If feeding represents an ER stress, then repeated feeding should represent a chronic stress, particularly if it outpaces the ability of the organelle to compensate. Thus, we examined gene expression in Lepob/ob or Leprdb/db mice, which are obese due to mutations in leptin or the leptin receptor, respectively, that compromise appetite control and lead to overfeeding (Campfield et al., 1995; Halaas et al., 1995; Pelleymounter et al., 1995; Chen et al., 1996; Lee et al., 1996). We observed a similar pattern of gene regulation in these animals as in animals treated with chronic TM; Hspa5 and Hsp90b1 were both significantly suppressed (Figure 6C), while other UPR targets were not suppressed (and, indeed, appeared to be upregulated; Figure 6D). In addition, again mirroring the results seen in TM-treated animals, expression of Bloc1s1 was reduced in Leprdb/db mice and potentially in Lepob/ob mice as well, and Fn1 was strongly suppressed in both (Figure 6E). These results suggest that suppression of the mRNA expression of Hspa5 and Hsp90b1 characterizes both pharmacological and dietary models of chronic stress. Though they do not yet establish that suppression proceeds by the same mechanism in both, they highlight the potential for the experimental induction of chronic ER stress to be a useful tool for understanding how gene regulatory patterns are altered by chronic physiological stresses.


In this paper, we have described the first, to our knowledge, experimental reconstitution of chronic, tractable ER stress in a mammal in vivo. This work builds upon previous efforts to recreate chronic ER stress in fish larvae (Cinaroglu et al., 2011), and to elicit chronic ER stress in mammals by overexpression of misfolded ER client proteins or deletion of ER chaperones (e.g., [Ji et al., 2011; Zode et al., 2011; Kawasaki et al., 2015]). We have used this system as a tool to probe how UPR signaling becomes altered during persistent and/or repeated activation. Our investigation has several novel implications for the mechanisms of UPR signaling.

The data presented here lead us to propose a working model to account for the altered expression of Hspa5 (Bip) and other UPR transcriptional targets during chronic stress (Figure 7). In the basal (i.e., nominally ‘unstressed’) state, activation of ATF6α contributes to the expression of Hspa5 mRNA. We arrive at this conclusion because expression of Hspa5 was diminished in the absence of ATF6α even without an exogenous stress (Figure 3D). This finding implies that normal physiological function in the liver entails periods of UPR activation—perhaps not surprisingly, given that feeding itself activates the UPR (Figure 6A). BiP is one of the most abundant proteins in the ER lumen (Gething, 1999), and other non-stress-dependent mechanisms contribute to its basal regulation as well (Resendez et al., 1988). Upon exposure to a conventional ER stress, all three limbs of the UPR are activated (Rutkowski et al., 2006), leading to robust production of stress-specific target transcripts such as Ddit3 (Chop), as well as augmentation of transcripts encoding ER chaperones, such as Hspa5 and Hsp90b1 (Grp94). The attendant improvement of ER protein folding then presents a problem for the cell: how to avoid overproduction of UPR targets. As the UPR stress-sensing molecules become deactivated, naturally labile factors such as CHOP (both mRNA and protein) are readily lost (Rutkowski et al., 2006). However, ER chaperones such as BiP and GRP94 are long-lived at both the protein and mRNA levels (Rutkowski et al., 2006), and continued overproduction of these proteins would presumably greatly tax cellular resources and potentially constitute their own burden on the organelle. Thus, BiP overexpression appears to initiate a negative feedback loop, both suppressing UPR activity (including the basal activity of ATF6α) and also indirectly stimulating the degradation of its own mRNA. In the context of incidental exposure to stress, or of the low-level stresses that occur during normal physiological function, we presume that this depression of Hspa5 mRNA levels is transient. However, during repeated stress, we propose that it constitutes a resetting to a new quasi-stable setpoint for UPR transcriptional regulation.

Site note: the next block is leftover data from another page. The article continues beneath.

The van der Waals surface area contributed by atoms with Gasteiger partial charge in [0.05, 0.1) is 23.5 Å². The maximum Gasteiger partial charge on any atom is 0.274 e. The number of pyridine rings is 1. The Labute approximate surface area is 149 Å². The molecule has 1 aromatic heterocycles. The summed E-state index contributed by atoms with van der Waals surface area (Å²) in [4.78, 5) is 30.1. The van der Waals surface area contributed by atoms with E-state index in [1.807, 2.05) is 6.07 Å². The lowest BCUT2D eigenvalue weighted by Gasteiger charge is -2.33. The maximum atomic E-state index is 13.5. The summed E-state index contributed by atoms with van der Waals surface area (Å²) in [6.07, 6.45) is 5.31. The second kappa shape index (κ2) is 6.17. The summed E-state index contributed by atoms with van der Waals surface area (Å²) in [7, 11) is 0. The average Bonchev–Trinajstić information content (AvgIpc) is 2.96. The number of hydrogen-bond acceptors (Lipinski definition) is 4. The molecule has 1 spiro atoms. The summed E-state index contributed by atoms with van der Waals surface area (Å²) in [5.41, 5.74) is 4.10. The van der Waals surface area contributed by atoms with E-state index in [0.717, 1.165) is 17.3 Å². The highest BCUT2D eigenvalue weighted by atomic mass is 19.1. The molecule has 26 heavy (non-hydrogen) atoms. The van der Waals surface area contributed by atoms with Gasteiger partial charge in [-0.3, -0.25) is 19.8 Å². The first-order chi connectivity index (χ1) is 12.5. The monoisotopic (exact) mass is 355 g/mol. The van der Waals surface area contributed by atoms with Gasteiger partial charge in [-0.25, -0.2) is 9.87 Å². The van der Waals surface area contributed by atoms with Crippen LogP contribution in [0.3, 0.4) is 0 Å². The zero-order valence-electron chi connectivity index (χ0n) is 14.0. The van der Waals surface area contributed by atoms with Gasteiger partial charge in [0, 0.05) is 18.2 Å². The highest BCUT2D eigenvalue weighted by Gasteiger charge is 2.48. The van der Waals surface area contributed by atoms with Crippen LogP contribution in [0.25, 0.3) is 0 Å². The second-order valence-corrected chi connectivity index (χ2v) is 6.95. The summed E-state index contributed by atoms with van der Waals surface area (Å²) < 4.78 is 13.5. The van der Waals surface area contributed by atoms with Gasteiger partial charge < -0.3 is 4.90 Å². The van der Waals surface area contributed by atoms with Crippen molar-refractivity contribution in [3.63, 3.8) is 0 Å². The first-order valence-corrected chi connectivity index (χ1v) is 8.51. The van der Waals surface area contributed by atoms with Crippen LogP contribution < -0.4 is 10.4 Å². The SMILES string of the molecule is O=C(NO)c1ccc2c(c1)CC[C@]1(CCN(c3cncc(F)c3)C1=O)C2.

Model for UPR dynamics during chronic stress.

See Discussion for details.


One of the founding observations of the UPR field was that activation of the ER stress sensing molecules required their dissociation from BiP in both yeast and mammals (Bertolotti et al., 2000; Shen et al., 2002). Originally, the purpose attributed to BiP binding was to hold the stress sensors in a quiescent state and so to play a role in UPR activation. However, the suggestion that at least yeast Ire1p can be activated by direct binding to unfolded proteins (Kimata et al., 2004; Gardner and Walter, 2011; Gardner et al., 2013) has cast doubt on this model. Our data raise the possibility that perhaps the role of BiP binding is to instead modulate UPR deactivation.